A poem about the horrors of Hillsborough.

April fifteenth, nineteen-eighty-nine.
Semi-final day, the weather was fine.
Set off for Hillsborough in our mini-bus.
Laughing and singing, all twelve of us.

Bevy in the alehouse. Reds having the crack.
We didn’t know then some wouldn’t come back.
Walked down the hill on the way to the ground.
This was dead weird, not many bizzies around.

There’s normally hundreds. Usually loads.
They must all be busy blocking off the roads.
Forest fans in one way, Liverpool another.
Can’t have them meeting. “Don’t want the bother.”

One bizzy on horseback shouting over the din.
“Stop bloody pushing. You’ll all get in.”
“Come on lads, they’ve opened a gate.”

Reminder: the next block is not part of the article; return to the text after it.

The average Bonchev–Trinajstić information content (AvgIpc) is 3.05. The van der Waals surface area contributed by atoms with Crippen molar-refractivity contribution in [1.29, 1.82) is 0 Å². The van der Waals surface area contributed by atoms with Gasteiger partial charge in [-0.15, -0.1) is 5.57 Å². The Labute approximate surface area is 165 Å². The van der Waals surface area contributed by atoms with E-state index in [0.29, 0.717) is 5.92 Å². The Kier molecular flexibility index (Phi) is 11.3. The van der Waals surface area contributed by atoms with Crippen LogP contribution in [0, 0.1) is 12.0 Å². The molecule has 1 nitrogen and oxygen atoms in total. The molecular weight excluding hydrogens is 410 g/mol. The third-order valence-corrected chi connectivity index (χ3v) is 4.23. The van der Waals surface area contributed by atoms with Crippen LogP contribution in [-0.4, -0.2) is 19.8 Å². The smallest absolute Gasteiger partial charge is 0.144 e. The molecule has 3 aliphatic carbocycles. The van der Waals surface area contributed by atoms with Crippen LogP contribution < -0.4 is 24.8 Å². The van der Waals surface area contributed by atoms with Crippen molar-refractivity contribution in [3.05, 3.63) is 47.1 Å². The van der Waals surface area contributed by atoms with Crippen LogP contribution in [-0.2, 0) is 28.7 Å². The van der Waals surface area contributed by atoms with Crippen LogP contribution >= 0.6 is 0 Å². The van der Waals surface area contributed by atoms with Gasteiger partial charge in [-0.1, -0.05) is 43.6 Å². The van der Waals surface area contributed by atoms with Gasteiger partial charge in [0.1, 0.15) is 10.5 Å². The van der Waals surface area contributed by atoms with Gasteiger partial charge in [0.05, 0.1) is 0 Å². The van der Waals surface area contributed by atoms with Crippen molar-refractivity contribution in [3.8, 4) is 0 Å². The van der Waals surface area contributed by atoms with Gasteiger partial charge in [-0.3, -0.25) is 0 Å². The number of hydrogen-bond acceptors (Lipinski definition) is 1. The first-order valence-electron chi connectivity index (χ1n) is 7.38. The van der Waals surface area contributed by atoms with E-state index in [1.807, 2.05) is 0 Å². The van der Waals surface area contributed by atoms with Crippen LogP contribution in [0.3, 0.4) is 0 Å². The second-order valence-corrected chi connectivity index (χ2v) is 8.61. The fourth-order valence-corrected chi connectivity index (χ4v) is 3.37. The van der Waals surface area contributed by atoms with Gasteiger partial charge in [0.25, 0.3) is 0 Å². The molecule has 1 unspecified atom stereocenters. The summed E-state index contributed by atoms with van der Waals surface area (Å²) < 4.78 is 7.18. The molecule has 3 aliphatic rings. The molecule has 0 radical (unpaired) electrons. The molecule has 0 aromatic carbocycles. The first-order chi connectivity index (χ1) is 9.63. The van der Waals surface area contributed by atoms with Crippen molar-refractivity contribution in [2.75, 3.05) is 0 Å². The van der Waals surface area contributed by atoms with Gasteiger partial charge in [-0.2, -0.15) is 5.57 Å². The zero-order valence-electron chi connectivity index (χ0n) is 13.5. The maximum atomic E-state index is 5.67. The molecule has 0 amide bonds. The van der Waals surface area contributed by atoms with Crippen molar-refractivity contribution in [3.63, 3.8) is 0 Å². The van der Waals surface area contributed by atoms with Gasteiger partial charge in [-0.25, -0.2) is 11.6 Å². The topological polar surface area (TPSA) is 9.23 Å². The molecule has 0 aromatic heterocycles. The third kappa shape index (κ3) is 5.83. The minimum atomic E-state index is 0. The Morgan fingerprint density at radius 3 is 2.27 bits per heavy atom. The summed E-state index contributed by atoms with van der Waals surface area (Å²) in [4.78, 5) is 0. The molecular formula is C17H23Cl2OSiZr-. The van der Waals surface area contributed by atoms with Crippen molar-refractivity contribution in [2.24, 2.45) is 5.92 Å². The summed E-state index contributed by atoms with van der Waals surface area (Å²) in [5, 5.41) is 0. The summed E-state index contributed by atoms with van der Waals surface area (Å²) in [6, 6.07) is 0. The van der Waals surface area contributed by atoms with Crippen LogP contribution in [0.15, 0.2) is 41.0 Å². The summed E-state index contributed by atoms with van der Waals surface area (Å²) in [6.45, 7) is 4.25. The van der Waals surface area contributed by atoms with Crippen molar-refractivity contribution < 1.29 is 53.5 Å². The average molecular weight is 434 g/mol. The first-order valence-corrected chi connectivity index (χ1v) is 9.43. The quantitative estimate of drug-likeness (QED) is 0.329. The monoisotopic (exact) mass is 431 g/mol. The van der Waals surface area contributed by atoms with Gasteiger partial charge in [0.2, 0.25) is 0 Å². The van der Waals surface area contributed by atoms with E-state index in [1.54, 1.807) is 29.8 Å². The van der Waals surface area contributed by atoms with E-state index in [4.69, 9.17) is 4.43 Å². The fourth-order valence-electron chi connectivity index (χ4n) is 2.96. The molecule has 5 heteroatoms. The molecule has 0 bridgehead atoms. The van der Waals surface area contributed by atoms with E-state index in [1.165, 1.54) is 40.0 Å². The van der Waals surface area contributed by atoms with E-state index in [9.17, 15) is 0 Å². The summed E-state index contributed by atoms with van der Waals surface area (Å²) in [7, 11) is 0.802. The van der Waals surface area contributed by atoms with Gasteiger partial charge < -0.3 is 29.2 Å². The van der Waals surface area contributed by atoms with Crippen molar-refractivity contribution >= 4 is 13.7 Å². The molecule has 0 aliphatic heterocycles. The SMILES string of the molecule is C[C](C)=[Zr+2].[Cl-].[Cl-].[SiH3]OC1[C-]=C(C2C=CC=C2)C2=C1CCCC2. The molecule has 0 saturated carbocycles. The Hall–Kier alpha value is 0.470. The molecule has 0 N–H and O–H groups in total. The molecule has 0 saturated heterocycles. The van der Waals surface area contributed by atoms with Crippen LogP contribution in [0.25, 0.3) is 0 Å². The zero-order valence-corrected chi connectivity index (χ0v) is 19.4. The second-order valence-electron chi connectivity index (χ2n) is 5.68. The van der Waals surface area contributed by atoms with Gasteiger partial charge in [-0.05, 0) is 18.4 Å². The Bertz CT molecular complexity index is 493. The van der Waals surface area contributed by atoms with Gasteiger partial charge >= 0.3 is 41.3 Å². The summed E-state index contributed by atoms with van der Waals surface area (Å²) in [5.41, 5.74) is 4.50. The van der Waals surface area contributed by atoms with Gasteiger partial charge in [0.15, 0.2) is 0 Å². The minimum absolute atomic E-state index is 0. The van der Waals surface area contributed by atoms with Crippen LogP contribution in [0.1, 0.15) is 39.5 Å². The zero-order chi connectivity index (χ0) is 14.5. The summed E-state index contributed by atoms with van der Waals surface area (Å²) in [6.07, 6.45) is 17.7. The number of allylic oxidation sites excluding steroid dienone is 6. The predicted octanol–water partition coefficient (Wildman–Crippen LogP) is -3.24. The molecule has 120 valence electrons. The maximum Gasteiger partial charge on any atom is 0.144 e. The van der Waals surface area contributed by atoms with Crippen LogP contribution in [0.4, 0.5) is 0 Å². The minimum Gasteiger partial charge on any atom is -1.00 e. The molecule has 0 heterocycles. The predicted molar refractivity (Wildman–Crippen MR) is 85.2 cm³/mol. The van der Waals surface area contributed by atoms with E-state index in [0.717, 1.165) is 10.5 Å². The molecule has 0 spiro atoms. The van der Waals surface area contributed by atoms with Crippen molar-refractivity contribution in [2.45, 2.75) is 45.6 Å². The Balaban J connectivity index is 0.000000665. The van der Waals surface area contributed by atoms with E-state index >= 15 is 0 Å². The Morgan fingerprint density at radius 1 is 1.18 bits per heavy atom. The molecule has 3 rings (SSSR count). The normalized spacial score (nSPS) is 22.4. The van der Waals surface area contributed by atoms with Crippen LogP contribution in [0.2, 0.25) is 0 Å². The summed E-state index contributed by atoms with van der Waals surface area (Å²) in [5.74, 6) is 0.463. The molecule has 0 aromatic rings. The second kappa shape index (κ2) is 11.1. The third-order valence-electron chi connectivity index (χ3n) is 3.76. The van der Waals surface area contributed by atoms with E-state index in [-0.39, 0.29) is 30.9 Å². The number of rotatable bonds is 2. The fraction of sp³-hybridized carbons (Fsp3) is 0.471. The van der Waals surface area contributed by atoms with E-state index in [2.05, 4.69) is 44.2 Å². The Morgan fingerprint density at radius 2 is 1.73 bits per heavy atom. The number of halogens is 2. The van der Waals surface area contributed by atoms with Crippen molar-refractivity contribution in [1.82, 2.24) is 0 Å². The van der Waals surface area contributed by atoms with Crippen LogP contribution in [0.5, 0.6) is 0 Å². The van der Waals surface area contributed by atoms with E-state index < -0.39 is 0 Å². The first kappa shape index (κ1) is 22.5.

“Hurry up, we don’t wanna be late.”

Straight up the tunnel and into the dark.
Couldn’t even see the players out there on the park.
Something’s not right. This is all going wrong.
My ribs are getting crushed in this massive throng.

I fell on the terrace, looked up at the sky.
God, I was scared. I don’t wanna die!
Punch, kick, scrap, fight.
Got to do anything to get back upright.

I was like a wild animal. What’s happening here!
Survival instinct. Stark bloody fear!
“Get outa my way lad. I can’t get my breath!”
I didn’t realise he was so near to death.

“Open the fence! Please! Let us out!”
That lad went under. It was his last ever shout.
Help me! Pull me up! Grab hold of my hand!
Get me out of this hellhole and into the stand!

I was safe. I survived. I was free from that hell.
How many dead. I just couldn’t tell.
Looked down at the pitch, there was that lad.
A man weeping over him. That man was his Dad.

He was trying to revive him with the kiss of life.
But that lad was gone. How would his Dad tell his wife?
Many years on. Still no justice done.
That man’s still grieving for his dear son.

Was it me? Was it my fault? Was I to blame?
I still ask that lad at the Eternal Flame.

By Peter Etherington